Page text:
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Re: questions for discussion
by Threehegemons
25 September 2002 18:03 UTC
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I have little to add to John's comments about military prospects in Iraq.  
Between the scylla of believing the US is all powerful and the Chardibis of 
always declaring 'the US will regret this' its very difficult to make accurate 
predictions about precisely how any military operation will go.

Boris raised some interesting questions about the UN and the EU.  The UN has 
often been a tool of US hegemony (Korea, the gulf war up until 1998)but, when 
necessary, the US has simply ignored it (Israel, Vietnam, Kosovo, Afghanistan). 
 For a time in the seventies and eighties it seemed to be becoming a tool for a 
challenge to US hegemony by the third world (at this point, liberal opinion in 
the US became highly skeptical of the UN).  I suppose what Boris is wondering 
is whether the UN can be a tool for the EU to restrain the US a bit and push 
for a settlement of Israel/Palestine.  The question is, how much power does the 
UN really have? Could it grow in power without the cooperation of the US? And 
if it remains a tool of the US, what other tools might the EU try to use to 
further its objectives?

I was kind of surprised about Al Gore's statements.  On the other hand, Clinton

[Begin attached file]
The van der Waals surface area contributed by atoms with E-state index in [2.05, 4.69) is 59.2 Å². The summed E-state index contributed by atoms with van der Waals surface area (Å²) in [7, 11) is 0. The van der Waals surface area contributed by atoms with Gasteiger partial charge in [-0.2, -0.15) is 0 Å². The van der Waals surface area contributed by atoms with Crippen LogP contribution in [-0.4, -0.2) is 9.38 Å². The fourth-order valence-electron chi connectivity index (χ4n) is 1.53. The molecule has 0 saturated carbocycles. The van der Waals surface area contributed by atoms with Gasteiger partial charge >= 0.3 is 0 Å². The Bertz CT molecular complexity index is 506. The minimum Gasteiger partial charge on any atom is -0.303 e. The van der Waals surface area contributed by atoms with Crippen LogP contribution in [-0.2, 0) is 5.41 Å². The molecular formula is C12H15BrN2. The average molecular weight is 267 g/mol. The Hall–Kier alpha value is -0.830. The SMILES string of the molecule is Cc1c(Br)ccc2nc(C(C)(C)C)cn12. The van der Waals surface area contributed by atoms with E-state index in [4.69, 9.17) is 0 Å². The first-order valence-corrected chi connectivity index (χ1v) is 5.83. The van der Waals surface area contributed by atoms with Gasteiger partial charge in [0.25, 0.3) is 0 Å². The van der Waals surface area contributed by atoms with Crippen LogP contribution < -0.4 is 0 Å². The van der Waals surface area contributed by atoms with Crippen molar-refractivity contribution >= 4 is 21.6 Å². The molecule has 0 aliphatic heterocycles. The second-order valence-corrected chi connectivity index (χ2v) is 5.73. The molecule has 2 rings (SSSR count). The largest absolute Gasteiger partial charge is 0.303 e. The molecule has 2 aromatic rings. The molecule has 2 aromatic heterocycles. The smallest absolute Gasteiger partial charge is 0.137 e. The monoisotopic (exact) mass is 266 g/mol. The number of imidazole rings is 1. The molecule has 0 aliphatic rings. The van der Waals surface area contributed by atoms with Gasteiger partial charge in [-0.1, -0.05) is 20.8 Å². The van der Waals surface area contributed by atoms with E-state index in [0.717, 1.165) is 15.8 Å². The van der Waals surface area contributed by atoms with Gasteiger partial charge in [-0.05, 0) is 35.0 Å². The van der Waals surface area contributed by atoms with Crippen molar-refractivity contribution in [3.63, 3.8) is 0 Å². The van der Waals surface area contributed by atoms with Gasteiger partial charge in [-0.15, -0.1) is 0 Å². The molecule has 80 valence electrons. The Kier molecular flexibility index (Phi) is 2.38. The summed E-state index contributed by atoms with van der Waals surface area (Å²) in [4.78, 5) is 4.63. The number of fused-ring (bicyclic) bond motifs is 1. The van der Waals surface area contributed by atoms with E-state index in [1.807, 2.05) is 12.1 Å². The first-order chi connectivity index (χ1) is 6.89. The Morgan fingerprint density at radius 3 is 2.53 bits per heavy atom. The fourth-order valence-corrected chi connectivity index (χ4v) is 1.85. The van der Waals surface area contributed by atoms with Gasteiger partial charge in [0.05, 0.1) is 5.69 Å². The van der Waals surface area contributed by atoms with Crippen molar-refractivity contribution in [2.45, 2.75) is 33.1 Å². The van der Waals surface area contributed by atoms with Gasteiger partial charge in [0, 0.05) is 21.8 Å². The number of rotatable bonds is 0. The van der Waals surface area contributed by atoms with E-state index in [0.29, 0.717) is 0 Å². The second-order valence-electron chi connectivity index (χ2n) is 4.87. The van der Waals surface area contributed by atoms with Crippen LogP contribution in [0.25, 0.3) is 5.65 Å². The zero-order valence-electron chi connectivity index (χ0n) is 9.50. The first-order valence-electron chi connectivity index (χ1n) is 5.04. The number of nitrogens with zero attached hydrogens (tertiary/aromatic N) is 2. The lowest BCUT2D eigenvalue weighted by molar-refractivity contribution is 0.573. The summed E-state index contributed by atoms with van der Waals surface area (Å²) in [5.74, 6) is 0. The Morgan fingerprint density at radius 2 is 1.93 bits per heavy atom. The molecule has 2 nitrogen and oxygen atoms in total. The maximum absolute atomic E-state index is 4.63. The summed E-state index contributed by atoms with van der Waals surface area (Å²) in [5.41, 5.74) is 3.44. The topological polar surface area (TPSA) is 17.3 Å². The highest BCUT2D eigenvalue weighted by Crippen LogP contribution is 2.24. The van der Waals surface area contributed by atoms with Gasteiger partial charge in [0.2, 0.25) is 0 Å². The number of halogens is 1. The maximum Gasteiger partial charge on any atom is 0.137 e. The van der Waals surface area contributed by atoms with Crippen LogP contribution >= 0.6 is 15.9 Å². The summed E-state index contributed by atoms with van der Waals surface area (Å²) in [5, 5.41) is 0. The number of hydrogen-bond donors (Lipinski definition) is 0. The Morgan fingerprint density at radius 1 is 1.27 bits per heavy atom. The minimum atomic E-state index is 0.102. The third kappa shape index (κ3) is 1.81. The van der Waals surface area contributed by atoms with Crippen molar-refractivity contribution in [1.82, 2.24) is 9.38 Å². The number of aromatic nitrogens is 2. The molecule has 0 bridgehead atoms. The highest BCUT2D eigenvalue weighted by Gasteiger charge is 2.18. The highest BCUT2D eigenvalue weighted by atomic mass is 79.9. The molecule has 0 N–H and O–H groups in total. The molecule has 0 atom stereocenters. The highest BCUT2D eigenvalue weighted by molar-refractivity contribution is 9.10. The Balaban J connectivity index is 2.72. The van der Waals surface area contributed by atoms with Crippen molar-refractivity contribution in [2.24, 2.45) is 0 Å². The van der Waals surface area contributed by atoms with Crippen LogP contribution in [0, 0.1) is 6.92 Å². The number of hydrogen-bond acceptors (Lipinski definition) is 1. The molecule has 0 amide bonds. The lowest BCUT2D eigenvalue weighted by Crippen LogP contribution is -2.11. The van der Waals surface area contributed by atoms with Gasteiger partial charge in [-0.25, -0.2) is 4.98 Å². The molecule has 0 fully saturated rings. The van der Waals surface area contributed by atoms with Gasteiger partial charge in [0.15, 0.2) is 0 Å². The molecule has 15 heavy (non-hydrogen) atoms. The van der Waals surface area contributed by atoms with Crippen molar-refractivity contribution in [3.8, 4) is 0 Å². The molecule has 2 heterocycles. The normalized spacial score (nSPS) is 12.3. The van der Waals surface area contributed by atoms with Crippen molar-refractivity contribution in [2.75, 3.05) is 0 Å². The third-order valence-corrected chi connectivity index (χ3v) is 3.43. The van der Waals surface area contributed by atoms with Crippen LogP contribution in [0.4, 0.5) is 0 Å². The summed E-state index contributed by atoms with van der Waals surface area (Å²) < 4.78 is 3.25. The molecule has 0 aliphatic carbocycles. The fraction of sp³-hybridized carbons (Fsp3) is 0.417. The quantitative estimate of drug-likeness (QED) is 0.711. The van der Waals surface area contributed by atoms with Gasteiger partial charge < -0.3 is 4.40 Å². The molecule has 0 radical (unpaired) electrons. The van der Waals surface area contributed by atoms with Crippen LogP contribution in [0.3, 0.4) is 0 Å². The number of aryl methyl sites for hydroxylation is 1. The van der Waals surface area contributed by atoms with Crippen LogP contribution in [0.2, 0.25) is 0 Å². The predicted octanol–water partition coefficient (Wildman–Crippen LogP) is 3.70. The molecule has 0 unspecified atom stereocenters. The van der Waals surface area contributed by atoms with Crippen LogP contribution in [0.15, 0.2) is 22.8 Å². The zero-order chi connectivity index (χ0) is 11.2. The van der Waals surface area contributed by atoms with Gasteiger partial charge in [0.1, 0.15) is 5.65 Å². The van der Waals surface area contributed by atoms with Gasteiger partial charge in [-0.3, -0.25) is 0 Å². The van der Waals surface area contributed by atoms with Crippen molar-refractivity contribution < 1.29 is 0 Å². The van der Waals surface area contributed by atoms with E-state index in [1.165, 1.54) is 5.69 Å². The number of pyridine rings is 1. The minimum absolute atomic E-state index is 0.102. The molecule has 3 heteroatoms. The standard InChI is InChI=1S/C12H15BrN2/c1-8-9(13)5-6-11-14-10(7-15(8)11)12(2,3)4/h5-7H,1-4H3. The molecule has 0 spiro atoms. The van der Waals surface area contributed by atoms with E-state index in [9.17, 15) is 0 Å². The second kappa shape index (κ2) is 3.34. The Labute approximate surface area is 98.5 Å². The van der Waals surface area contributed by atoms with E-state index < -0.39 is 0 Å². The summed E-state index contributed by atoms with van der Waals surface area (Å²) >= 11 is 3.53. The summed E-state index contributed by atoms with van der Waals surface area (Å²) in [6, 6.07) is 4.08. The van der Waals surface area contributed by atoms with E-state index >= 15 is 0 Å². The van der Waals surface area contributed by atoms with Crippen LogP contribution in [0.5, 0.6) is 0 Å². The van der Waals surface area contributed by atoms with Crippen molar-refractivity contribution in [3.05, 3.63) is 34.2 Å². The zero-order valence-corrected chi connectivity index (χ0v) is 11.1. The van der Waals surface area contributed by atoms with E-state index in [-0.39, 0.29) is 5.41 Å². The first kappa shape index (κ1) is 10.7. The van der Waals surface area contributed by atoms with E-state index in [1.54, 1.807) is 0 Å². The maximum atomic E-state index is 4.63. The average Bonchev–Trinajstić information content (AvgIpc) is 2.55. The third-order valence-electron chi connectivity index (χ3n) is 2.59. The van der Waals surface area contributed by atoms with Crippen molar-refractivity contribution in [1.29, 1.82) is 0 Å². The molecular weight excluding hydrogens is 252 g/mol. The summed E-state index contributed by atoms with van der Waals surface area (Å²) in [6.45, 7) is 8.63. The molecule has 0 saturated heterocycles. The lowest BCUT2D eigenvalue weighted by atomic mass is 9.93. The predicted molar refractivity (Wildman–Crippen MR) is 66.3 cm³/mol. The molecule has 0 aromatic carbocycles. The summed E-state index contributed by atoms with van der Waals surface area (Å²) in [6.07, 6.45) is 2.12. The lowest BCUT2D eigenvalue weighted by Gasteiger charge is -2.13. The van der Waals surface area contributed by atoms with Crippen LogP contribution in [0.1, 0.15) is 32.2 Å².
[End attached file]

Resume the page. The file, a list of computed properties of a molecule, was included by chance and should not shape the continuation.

was always the most 'European' point on the American political spectrum 
(excluding ex-President Carter, who no one takes seriously).  I suspect most 
popular opinion in the US will fold into pro-war sentiment once (if?) Bush 
launches a war.

I don't think popular opposition to war will collapse in Europe.  At this point 
Bush is acting almost like he doesn't care if Europe is with him.  I think the 
EU would just as soon remain close friends with the US, but Bush is making it 
difficult.  What would be the implications of a deepening split?  Would a 
fraction of the US elite object and try to force Bush to mend fences?

I have to say, I find the Bush phenomenon a little puzzling.  Obviously, the 
guys an idiot surrounded by nuts, but why is the US elite letting him get away 
with this?  I think there is an aspect of bonapartism here.  The 2000 election 
was the first in a long time when left of center forces won a clear majority of 
the vote.  And the trends that led to that majority are going to intensify.  So 
Bush stole the election, and unleashes the hawks to whip up a patriotic furor 
that will keep real debate about domestic politics off the table...

Steven Sherman

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